Leonard Michaels is a must read!

by Britt

I had never heard of author Leonard Michaels until this past year and discovered there are many who have not heard of him either. He is now one of my favorite writers. Read on and find out why.

          the nachman stories from the collected stories of Leonard Michaels

          The nachman stories by Leonard Micheals presents the reader with an incomparable voice and sense of style. Using highly realistic backgrounds, whether the narrative is set in Germany or LA, Nachman’s voice is at turns consolatory, sharp, and can be heartbreaking, but his style is predominately colored by his compassion for his characters, their choices, and the situations they allow to develop around themselves.
          What I love most about Michaels writing is you don’t get a sense that he’s pulling any punches. If he knows, the readers will too, if he doesn’t, they’re both out of luck. His prose flows with a certain conscious musicality, rhythm and repetition, with popping tight sounding syllables texturing tense or vibrant scenes, or snaky sounds lending a sense of fluidity and floating calm, to drive the story forward.

          Micheals presents his readers with an interesting creation, Nachman, a character who is both appealing and unsettling. Nachman – a mathematician, a professor and doctor, a man who, when approached by others, is regularly referred to as a “genius” responds by saying “I’m a good mathematician. Good is rare enough”(392). He is humble with his work yet his actions at times can shock the reader.
          Micheals presents us with a complex character – a man set in his ways, living inside the world of math, yet at times, Nachman walks a wobbly line, which the reader does not see coming. For example, Nachman keeps going back to his hair stylist Felicity even though he doesn’t like the way she cuts his hair. “In short, approximately every two months, Nachman married Felicity Trang for about forty-five minutes (369).” We know Nachman likes his routines and is somewhat neurotic. Felicity is consistent and reliable and because of that Nachman keeps returning. But it is when “Nachman to the first power was becoming Nachman to the second, an entirely different creature, a stranger to himself, the agent of potentiality. His hand jerked spasmodically and seized Felicity’s upper thigh, just below her crotch” (373) – that we see him erupt from his shell. Nachman allows Micheals to explore the complex relationships a person has with their world, no matter how familiar it becomes to them, and the strangeness and unpredictability of the human animal.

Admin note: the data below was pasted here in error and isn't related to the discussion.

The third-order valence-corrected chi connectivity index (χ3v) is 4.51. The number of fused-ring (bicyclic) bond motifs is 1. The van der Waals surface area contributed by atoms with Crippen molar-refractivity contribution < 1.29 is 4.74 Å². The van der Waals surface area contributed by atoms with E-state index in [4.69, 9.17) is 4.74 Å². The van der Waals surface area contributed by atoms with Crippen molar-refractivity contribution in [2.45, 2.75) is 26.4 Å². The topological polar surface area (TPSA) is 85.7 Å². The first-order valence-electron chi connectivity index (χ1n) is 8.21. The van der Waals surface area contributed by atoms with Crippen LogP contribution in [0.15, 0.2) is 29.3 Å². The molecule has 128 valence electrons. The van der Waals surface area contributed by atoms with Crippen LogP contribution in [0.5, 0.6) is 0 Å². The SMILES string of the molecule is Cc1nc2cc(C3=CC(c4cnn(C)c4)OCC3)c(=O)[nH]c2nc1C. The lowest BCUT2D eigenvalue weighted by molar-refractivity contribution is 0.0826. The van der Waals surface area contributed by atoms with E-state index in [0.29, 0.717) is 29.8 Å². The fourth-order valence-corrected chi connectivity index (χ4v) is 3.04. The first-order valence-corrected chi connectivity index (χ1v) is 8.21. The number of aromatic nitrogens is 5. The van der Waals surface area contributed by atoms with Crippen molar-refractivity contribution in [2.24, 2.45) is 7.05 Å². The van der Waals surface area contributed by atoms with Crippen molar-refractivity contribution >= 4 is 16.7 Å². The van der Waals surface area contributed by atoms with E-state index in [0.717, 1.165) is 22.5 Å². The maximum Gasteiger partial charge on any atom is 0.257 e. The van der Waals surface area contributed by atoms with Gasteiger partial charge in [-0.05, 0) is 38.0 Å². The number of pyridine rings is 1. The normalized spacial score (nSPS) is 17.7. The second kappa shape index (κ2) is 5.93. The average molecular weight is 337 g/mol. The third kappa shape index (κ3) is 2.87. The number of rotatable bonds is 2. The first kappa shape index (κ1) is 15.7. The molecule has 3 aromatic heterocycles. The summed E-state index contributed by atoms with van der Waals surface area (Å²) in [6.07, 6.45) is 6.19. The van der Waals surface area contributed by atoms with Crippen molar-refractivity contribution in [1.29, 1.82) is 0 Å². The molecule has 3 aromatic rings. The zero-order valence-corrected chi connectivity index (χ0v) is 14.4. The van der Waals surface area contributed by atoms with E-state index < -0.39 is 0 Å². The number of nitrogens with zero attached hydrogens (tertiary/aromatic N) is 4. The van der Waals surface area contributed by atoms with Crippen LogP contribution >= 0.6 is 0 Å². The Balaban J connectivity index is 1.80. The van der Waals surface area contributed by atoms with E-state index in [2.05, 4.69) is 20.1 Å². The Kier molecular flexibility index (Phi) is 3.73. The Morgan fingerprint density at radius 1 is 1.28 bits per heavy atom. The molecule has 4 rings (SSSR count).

In the Leonard Michaels’ story of mystery there is not end setting is used to great effect. The physical landscapes that act as the backdrop for the physical action are also inextricably linked to the character’s mind. Nachman is faced with a dilemma after accidently spotting his “best and oldest friend” Norbert’s wife kissing another man. His perceptions of himself and his concurrent thoughts and situation color his notice and regard of his immediate environment. He projects his moods onto the environment like a transparent real-scale map, turning the world around him into a physic landscape that reflects his own emotional and psychological state. His word choice clearly illustrates him connecting his own situations meaningfully with the rather incidental events occurring in the world outside of him.
          “Late- afternoon light, filtered by the leaves of an avocado tree outside his bedroom window, glowed on the pine floor and trembled like the surface of a pond. It was a beautiful and deeply pleasant light, but the roots of the magnificent avocado tree had been undermining the concrete foundation of Nachman’s house for years. He thought about that almost every day. Sooner or later, he would have to choose between the tree and the resale value of the house” (379).

Leonard Michaels short story collection has a permanent place on my book shelf.

© Brittany DiGiacomo 2014